A strong case was also made to BEIS about the inclusion of print businesses in the £25,000 Grant Scheme for hospitality, retail and leisure where they can prove they have significant exposure to these sectors. BEIS explained they have been making representations to the Treasury on this specific issue on behalf of several industries with a similar level of exposure. It requested that information and case-studies continue to be provided to them to aid these discussions.
Graeme concludes: “We are very heartened by the meeting we have had with BEIS. They clearly understand in detail the significant and very specific challenges facing the UK print industry. They are working very hard to help evolve the package of support measures in place to prevent businesses going into administration and making redundancies if at all possible.
“They have requested that we continue to feed them information on how the range of business support packages are being received on the ground, once they become available, and how our sector is responding to them in practice. We will redouble our efforts in this regard and ensure we are doing our utmost to represent and support the UK print industry.”
The Sourcing Bridge
The IPIA and the BAPC have also been working together to help the industry come through the current Covid-19 pandemic by founding creative solutions to help businesses share their resources and strengths. It is recognised that businesses are looking at how they manage the need to reduce costs as work decreases, while supporting staff and customers in a safe and sensible way.
Many are mothballing their entire production and pushing work out to trade suppliers, while others are closing departments or reducing numbers in each department to ensure they survive.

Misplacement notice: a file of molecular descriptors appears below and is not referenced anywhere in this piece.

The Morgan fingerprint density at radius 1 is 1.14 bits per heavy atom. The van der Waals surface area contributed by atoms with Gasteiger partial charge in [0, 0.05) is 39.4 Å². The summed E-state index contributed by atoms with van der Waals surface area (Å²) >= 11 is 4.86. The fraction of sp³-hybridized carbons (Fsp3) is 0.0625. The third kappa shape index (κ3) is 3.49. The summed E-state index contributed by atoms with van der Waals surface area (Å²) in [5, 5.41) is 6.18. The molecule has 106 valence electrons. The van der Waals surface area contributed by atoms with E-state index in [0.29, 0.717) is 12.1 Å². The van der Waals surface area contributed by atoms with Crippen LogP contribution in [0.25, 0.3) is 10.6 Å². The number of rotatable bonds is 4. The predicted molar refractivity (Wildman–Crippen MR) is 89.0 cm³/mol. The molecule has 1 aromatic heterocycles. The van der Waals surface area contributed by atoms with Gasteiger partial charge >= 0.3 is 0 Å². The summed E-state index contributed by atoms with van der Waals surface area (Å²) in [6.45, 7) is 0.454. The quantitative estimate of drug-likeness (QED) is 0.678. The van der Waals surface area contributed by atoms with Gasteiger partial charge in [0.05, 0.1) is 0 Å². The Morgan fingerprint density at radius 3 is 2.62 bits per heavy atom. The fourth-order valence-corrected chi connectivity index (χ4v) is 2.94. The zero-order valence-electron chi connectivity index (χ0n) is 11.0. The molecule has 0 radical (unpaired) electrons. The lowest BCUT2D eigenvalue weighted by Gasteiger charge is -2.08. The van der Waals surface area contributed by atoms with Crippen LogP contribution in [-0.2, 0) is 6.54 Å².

Both Associations have been approached by many members who are looking at sourcing suitable trade suppliers or partners to help them through this crisis. and have been recommending and linking them up with appropriate companies.
As a result of the increasing demand they have decided to work together to expand, formalise and develop this activity and promote a partner sourcing service during this unparalleled business situation.
To this end they have launched a free service called The Sourcing Bridge, which will operate as follows:
If a company needs to source anything from a partner to work with you on a regular basis to cover short falls in production staffing, support for a one-off job, or even requires an individual to replace someone in a department for a single job, then they can email this request through to email@example.com.
The Sourcing Bridge team will discuss specific needs with you and then post the request on a shared IPIA and BAPC Member portal that has been set up, advising appropriate members there is an opportunity and then connecting you to them.
All requests will be kept discreet and confidential. The possibility of long-term arrangements, or even mergers has not been ignored. If help is needed, then the BAPC and IPIA will endeavour to find a solution.